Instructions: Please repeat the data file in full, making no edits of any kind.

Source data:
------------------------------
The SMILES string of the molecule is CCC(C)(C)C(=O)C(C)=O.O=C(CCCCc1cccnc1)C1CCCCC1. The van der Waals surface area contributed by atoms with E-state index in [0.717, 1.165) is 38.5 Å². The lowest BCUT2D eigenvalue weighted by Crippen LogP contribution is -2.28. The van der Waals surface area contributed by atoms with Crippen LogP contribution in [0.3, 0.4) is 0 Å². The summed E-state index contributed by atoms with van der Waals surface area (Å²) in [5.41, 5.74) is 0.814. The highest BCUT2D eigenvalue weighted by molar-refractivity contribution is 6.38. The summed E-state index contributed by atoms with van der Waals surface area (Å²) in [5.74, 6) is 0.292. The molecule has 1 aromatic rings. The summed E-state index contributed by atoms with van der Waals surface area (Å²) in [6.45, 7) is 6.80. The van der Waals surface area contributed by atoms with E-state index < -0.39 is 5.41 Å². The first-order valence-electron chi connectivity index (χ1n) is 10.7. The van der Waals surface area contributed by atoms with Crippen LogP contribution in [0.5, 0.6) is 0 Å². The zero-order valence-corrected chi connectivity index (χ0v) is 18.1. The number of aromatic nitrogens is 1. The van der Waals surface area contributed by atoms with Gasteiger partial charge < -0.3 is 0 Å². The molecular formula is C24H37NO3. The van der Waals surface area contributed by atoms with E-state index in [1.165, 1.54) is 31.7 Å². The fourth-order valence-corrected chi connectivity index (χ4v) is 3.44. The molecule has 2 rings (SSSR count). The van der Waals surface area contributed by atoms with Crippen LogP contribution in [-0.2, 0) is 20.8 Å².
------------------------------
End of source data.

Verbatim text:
The SMILES string of the molecule is CCC(C)(C)C(=O)C(C)=O.O=C(CCCCc1cccnc1)C1CCCCC1. The van der Waals surface area contributed by atoms with E-state index in [0.717, 1.165) is 38.5 Å². The lowest BCUT2D eigenvalue weighted by Crippen LogP contribution is -2.28. The van der Waals surface area contributed by atoms with Crippen LogP contribution in [0.3, 0.4) is 0 Å². The summed E-state index contributed by atoms with van der Waals surface area (Å²) in [5.41, 5.74) is 0.814. The highest BCUT2D eigenvalue weighted by molar-refractivity contribution is 6.38. The summed E-state index contributed by atoms with van der Waals surface area (Å²) in [5.74, 6) is 0.292. The molecule has 1 aromatic rings. The summed E-state index contributed by atoms with van der Waals surface area (Å²) in [6.45, 7) is 6.80. The van der Waals surface area contributed by atoms with E-state index < -0.39 is 5.41 Å². The first-order valence-electron chi connectivity index (χ1n) is 10.7. The van der Waals surface area contributed by atoms with Crippen LogP contribution in [0.5, 0.6) is 0 Å². The zero-order valence-corrected chi connectivity index (χ0v) is 18.1. The number of aromatic nitrogens is 1. The van der Waals surface area contributed by atoms with Gasteiger partial charge < -0.3 is 0 Å². The molecular formula is C24H37NO3. The van der Waals surface area contributed by atoms with E-state index in [1.165, 1.54) is 31.7 Å². The fourth-order valence-corrected chi connectivity index (χ4v) is 3.44. The molecule has 2 rings (SSSR count). The van der Waals surface area contributed by atoms with Crippen LogP contribution in [-0.2, 0) is 20.8 Å².